Replacing a Mercury Thermostat: No Letters?

Don’t panic if you can’t find the letters on your old mercury thermostat. They’re there and I’ll tell you how to find them.

I recently replaced my old White-Rodgers, mercury thermostat with a programmable Lux model TX9600TS, but not before I had a moment of panic. All the instructions and how-to videos say to note what wire is connected to what lettered connection point. I removed the face plate of my White-Rodgers and didn’t see any letters. Even the wires were lacking the colors that were referenced in the replacement instructions. Panic ensued. I fired off emails to Lux. I searched the web for information on White-Rodgers thermostats. I found little to nothing. I panicked some more.

If you find yourself in this situation, don’t panic. I’ve done that enough for the both of us. Here’s what you do. At this point, I’m supposed to tell you to be sure the power to the system is off before you start work. I’m not going to tell you that because if you’re that dumb, you’re too dumb to replace a thermostat. If you don’t know enough to kill the electricity, call a pro now before you kill yourself.

I apologize. Where was I? Oh, yes, don’t panic.

The lettered circuit board is behind the mercury switches. The old White-Rodgers is basically three layers: the face plate (figure 1), the switch plate (figure 2), and the circuit board or mounting plate (figure 3). The face plate is simple enough. It just pops off, no tools required. Removing the switches requires locating the four screws holding it to the circuit board. Once those are loose, carefully remove the switch plate. Remember, mercury is classified as a hazardous material. Don’t break the glass. Don’t toss it in the trash either. Contact your local recycling center for disposal instructions.

White-Rodgers face plate
Figure 1
White-Rodgers switch plate
Figure 2
White-Rodgers mounting plate
Figure 3
Now you see the letters! Now you can follow the instructions.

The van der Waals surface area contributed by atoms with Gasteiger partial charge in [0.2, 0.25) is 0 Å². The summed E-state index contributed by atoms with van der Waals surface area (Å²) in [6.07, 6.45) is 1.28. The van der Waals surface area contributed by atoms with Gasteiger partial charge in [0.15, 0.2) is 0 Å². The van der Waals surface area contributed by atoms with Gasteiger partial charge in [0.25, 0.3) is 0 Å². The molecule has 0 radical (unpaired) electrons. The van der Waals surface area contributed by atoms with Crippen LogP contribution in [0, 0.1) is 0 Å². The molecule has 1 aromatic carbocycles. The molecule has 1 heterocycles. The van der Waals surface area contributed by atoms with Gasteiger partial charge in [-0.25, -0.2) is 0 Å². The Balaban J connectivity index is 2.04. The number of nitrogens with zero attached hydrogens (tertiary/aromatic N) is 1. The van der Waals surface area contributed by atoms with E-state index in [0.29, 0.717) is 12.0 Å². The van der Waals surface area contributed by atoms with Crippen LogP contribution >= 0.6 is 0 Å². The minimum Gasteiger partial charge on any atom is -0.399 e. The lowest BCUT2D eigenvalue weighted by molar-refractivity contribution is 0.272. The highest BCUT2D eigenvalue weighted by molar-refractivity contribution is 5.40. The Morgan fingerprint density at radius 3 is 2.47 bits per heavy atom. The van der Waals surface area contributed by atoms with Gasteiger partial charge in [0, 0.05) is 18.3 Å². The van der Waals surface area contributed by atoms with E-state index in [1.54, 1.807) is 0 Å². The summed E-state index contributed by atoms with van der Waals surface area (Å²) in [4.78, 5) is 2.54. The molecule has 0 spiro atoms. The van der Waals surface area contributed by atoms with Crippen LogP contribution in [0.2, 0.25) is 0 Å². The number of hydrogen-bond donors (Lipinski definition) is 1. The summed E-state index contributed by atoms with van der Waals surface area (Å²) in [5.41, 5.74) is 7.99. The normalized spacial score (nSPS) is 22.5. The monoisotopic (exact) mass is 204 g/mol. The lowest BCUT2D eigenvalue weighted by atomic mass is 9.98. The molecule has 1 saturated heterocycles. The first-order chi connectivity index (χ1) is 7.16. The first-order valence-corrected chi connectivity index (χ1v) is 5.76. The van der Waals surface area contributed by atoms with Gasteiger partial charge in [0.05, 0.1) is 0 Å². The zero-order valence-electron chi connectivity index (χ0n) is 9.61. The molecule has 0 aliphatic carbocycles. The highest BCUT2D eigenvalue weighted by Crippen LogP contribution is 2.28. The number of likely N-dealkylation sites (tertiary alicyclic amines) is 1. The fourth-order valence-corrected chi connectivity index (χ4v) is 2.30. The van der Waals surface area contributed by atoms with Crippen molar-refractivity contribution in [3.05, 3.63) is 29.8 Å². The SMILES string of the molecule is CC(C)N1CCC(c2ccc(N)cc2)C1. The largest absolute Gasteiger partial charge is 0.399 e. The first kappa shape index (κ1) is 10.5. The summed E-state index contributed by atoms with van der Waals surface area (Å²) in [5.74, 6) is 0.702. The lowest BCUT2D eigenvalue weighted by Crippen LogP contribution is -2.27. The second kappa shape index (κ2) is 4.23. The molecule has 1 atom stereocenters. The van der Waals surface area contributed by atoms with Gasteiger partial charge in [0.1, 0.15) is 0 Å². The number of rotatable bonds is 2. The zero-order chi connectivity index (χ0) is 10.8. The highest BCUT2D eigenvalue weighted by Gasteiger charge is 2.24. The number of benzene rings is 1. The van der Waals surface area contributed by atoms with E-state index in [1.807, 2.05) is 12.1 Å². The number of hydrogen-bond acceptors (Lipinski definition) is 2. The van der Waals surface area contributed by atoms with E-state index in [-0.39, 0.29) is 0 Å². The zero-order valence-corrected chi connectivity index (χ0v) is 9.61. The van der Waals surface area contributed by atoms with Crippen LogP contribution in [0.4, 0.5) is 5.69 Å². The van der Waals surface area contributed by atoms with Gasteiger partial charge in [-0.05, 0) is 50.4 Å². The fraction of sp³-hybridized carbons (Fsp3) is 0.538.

Note what color wire is attached to what lettered connection, 
disconnect the wires, and finish by removing the two mounting 
screws. Here endth the lesson on finding the letters on an old 
mercury thermostat. What follows are just some general, helpful 
installation hints.
  1. Read the installation instructions completely before starting work. Every new model is a little different and one wrong wire connection can short your new thermostat.
  2. Watching a few how-to videos is helpful. Search YouTube and you’ll have more than enough to choose from.
  3. Have some painter’s tape handy. Use it to post your instructions & diagram on the wall next to your work area.
  4. Be careful when removing the old mounting plate. Don’t let the wires slip back into the wall. Painter’s tape is handy for holding them in place, too.
  5. Some digital thermostats like the Lux Tx9600TS have DIP switches for various options. You’ll need a very small tool to set the DIPs. A toothpick will work.
  6. You’ll probably need a very small Philips-head to secure the wire screws.
  7. Don’t forget to buy batteries for the new digital thermostat.
  8. Before you run out to buy a new digital model, be sure you know exactly what type of system you have. Not all digital thermostats are compatible with 1-stage or 2-stage heat-pumps.
  9. If you have any paint that matches your wall, you may want to paint before you install the new thermostat. Chances are the digital model is smaller than the old mercury model.

The only thing left to say is, “Turn off the power to the system before you start any work.”


5 thoughts on “Replacing a Mercury Thermostat: No Letters?

  1. Thank you, this is a very reaffirming post. Pulling mine apart has been difficult because it was painted over and abused. I didn’t know the switch plate came off circuit board, which makes perfect sense now.

  2. Thank you the information I was searching for,
    Could not believe the idiot before me use the Green wire on the W heating !!!!
    Used the white on the G fan!!! and another white wire on Y
    Waiting for A/C tech needless to say…

  3. Thank You for this post! Happy that people take the time to share info about uncommon things like this type of old thermostat..I would never have known where to start so again thanks!!

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